Saturation and Luminosity Maps for Compositing
The next step is saturation, and that's actually a lot harder to see. But the background has a lot more saturation in the foreground. And if we want to match those, we would benefit from something like the black and white adjustment layer. But there's no adjustment layer that just shows us the saturation. But we can trick for photo shop into showing us something like that. So that's what we're gonna do. We gonna create something called a saturation map. So I'm gonna click on this down pointing arrow and click on selective color, and it's gonna give us all these sliders that you see here. The first step is to make sure that absolute is selected and we're gonna adjust the Reds actually gonna just every single one But from reds to Magenta as we're going to go to negative 100 with the blacks and same thing for yellows. The same thing for greens, the same thing for science blues agendas. And for whites, neutrals and blacks were gonna do the opposite. We're gonna add 100% on the blacks Now, ...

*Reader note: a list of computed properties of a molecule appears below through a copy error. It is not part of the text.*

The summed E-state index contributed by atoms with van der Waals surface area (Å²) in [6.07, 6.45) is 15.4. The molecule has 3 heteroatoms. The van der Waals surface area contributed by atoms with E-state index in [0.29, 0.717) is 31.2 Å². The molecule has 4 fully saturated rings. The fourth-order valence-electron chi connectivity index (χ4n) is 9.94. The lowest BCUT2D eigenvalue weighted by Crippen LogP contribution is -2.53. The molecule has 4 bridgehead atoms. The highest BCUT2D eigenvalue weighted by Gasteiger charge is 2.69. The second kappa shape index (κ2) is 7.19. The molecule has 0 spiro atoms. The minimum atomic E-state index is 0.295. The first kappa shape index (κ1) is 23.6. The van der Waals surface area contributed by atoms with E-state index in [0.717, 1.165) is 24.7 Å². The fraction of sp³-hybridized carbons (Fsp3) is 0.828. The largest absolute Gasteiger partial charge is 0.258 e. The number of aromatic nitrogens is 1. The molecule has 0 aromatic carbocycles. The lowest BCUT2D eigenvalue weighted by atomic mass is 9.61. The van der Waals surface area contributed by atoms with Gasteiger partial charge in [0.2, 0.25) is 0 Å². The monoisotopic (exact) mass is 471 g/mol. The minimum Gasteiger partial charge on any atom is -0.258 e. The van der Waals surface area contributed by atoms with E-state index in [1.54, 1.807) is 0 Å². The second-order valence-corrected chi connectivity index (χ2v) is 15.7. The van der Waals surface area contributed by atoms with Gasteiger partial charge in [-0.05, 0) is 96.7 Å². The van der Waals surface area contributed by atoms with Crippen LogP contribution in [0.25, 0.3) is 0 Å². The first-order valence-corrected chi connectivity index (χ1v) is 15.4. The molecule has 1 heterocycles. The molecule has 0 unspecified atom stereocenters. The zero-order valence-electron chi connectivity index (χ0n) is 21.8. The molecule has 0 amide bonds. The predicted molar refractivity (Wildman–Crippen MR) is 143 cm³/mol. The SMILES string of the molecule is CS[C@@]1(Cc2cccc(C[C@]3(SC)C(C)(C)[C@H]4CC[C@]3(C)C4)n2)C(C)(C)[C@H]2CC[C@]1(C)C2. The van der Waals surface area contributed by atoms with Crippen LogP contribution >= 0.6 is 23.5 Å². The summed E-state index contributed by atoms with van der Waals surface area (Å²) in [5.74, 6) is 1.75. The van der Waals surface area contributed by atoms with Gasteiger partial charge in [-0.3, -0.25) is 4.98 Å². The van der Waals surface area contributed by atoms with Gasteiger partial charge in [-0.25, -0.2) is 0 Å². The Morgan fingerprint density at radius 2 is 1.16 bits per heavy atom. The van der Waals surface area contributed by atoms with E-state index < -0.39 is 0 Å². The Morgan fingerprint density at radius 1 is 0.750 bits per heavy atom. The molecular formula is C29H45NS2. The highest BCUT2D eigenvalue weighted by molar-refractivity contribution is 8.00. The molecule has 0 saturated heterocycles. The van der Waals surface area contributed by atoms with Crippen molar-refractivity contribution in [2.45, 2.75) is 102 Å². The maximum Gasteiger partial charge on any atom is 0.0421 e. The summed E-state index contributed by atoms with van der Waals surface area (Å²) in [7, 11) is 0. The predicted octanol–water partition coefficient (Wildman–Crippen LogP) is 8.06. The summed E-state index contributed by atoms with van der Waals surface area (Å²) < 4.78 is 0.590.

this takes a really long time, but you only have to do it once we're gonna sort of pause on the step for a moment, I'm gonna show you another one. Once you've created on adjustment layer like this one that you're gonna use consistently, it's a good idea to save it. It's a preset, so you don't do all this work over and over again so you can just click on the fly out menu and select save selective color preset. I've already done that. So under where it says preset, you'll notice that I have a saturation map so you can just simply create the adjustment layer and then select saturation map. So what does the saturation map actually do? Well, it made everything black and white, which is what we wanted. We wanted a visual representation of saturation. Let me show you how how that actually looks. I'm gonna create a hue and saturation adjustment layer. I'm gonna clip it to the layer below it or to the two layers below it. And if I had just a saturation watch, what happens with the model? If I increase the saturation, she gets brighter. If I disable the selective color adjustment layer, you'll see how much saturation she has. If I d saturate that layer. She's completely black, so the absence of saturation creates black. A lot of saturation creates white in that saturation map, so now we can use that sort of like we use the black and white adjustment layer. So if we can make the image look good in black and white is gonna look better in color. So I'm going on a decrease of saturation and sort of try to match the brightness of this image to match the background. So maybe something, something like that. So if I disabled us the left the color adjustment layer, which in reality it's our saturation map, you will see that the image looks a little more realistic. You see that? You see how that saturation just makes her fit more into the background. And obviously it's a whole lot more that we could do to this to this image to make it more realistic. But in this particular example, those are the two things that I wanted Toe wanted to teach you, using a black and white adjustment layer to create a check layer for luminosity so that you can see what the luminous values are and do something very similar with the selective color adjustment layer to create a saturation map,